Severus pinched the bridge of his nose and inhaled deeply. Ariel's pessimism was a side effect of the boy's silence. "Did the Dark Lord see you? Did he make any kind of indication that either of you were there?"
"No, no, not at all." Ariel shook her head. "Although…"
His eyes snapped up to hers. "What?"
"There was an old Muggle man," she rasped. "He was watching from the door… I think… Voldemort killed him."
Her face splintered, for this man she did not know but had seen die. Severus wondered if it was the reality of his death, or the fact that same (presumable) curse had taken him, the way it had taken her mother and Potter.
"Is there anything else you can recall?" Severus murmured, taking her hand in his. "Any other details?"
"I don't think Voldemort had a body," Ariel said, the corners of her mouth quirking upwards. "But he didn't look like a flesh eating slug either."
Severus snorted softly before he hardened his expression. "You saw him?"
"I…" Her mouth set in a tight line. "I think I did, before he killed the Muggle, but it was so fast…"
"He was corporeal?"
"Yes, but he wasn't a man… he was… something else."
Severus suppressed the shudder that passed through him. "Anything else?"
"I saw Harry." Ariel said in a hollow voice, the spaces between her syllables like a stone skipping across a pond. "First time since school ended. A bit messed up, don't you think?"
He touched her cheek. Ariel smiled at him with her eyes.
"What does it mean?" she whispered, her hand fisting atop the table.
"I don't know," Severus admitted, the words heavy in his mouth. "I suppose… if you saw your brother, we'll have to validate that he had the same vision."
Ariel visibly tensed. "What do you mean 'we?'"
"I'll speak to Professor Dumbledore in the morning," Severus reassured her — any mention of the boy either turned Ariel into a stuttering mess or caused her to become temporarily mute. "He'll pay him and the mutts a visit."
"It already is morning," she pointed out. "Let's go now."
Severus blinked — Ariel stared back evenly, her face hard, with something soft floating underneath, like she was trying to take initiative, but was utterly terrified out of her mind. Fear wasn't it though… it was vulnerability, and the realization of what this could mean.
(if he told her about the Mark, she'd have her confirmation, like Severus did)
"You want to go and speak to Professor Dumbledore now?" Severus asked. "Ariel, it's barely six."
"You've always said he's usually up at five." Ariel quirked an eyebrow. "That, or he just never sleeps."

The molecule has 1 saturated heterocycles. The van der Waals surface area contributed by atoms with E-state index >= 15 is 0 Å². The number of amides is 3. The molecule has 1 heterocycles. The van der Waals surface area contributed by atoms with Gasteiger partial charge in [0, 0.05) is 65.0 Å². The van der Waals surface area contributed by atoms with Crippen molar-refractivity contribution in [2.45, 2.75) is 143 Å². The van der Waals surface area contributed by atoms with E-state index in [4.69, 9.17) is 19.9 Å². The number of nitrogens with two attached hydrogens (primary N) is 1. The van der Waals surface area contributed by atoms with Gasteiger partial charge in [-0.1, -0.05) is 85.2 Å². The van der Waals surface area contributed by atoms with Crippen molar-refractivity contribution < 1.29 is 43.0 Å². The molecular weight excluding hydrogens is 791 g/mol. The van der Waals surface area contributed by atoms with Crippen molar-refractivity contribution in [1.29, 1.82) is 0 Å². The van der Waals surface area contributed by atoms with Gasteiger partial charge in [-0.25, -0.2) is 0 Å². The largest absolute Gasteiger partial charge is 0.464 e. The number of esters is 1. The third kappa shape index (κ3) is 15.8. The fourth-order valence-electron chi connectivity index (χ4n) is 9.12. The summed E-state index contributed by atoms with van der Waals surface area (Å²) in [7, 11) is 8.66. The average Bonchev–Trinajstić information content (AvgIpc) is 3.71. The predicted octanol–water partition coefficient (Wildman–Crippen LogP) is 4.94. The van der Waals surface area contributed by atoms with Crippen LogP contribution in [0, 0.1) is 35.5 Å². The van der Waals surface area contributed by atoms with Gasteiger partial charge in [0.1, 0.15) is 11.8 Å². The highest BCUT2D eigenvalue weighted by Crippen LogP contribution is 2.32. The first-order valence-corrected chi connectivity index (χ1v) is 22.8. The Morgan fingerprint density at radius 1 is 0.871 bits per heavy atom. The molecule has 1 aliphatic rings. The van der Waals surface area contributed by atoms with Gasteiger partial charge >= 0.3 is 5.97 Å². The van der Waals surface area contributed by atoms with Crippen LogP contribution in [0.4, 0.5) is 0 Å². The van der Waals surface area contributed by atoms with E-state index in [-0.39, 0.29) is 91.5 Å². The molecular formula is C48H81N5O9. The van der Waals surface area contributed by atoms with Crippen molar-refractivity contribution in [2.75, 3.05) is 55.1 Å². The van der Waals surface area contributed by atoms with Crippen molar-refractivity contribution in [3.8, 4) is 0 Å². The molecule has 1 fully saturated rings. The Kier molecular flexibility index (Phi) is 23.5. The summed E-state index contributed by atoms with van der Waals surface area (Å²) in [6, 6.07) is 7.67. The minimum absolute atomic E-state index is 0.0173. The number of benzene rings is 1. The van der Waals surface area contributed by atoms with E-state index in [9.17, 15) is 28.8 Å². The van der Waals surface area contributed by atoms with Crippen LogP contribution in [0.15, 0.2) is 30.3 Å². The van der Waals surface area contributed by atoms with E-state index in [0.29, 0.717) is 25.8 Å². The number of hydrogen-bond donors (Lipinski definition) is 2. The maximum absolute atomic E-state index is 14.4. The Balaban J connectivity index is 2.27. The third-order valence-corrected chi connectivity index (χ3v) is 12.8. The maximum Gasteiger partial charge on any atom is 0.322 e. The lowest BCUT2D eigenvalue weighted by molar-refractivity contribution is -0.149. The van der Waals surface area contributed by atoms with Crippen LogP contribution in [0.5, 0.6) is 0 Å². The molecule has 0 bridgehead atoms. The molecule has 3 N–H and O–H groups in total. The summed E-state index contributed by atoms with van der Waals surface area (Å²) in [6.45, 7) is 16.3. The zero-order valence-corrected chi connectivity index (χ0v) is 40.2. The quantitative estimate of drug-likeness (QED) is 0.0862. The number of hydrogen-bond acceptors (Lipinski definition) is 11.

"His sleeping patterns are as ungodly as his wardrobes choices," Severus muttered. "And dietary habits."
"Well, I'm not going to be able to go back to bed." The circles under her eyes begged to differ, but he knew that she wouldn't either way. "And if I don't, then you won't, because you're paranoid that I'll do something I'm not supposed to while you try and sleep."
"It's not paranoia, it's the fact that you don't understand the meaning of quiet and how to do so while someone is resting. You make enough noise to wake the dead."
"That doesn't sound like me." Ariel said thoughtfully.
"Let's agree to disagree then." Severus rose, quickly summoning his cloak, and then Ariel's. He wrapped it securely around her shoulders as she stood, gazing up at him imploringly as she fumbled with the buttons.
"Dad," Ariel said quietly, looking up at him, "if Harry did have the same dream… what does that mean?"
His power is growing —
(do you swear your soul to me, Severus?)
He pulled her to him, and tucked her head under his chin.
"I'll keep you safe," Severus promised instead, and this was a promise he intended to keep.
Harry was trying to tell himself he definitely wasn't outside looking for Lord Voldemort, but there was a definite chance he might be.
The fear inside of him pulled deep, like an undertow. His scar had awoken him, burning like someone had taken a hot brand and seared it against his forehead. Dreaming about Voldemort, a familiar man with blonde hair and a snake killing Muggles was unusual enough, but unusual things were not uncommon for Harry to experience. It was the scar that bothered him the most — no good ever came out of it hurting. When his sister's dark eyes — which he had not seen since the end of the year feast — had met his in the dream, he'd known something wasn't right.
The crack of Apparition ripping through the wilderness nearly sent Harry running for his life. He grimaced, glaring at the grouping of bushes behind him, hiding the house from view. It was probably Remus, returning from wherever it was he'd gone earlier this morning, leaving Harry to watch helplessly as Sirius attempted to cook them both breakfast. Even if it had been edible (and it hadn't been — he'd burned the toast and oatmeal in record time), Harry didn't think he would have been able to force it down.
His stomach accompanied that thought with a deafening growl; Harry wouldn't have been surprised if it had been the reason for a flock of birds darting noisily in the canopy above instead of the Apparition. That was one of the big differences Harry had gotten used to, as opposed to last summer. There was always someone coming and going. A year ago, it had only been Harry, and even before then, no one had ever come to see him, except for —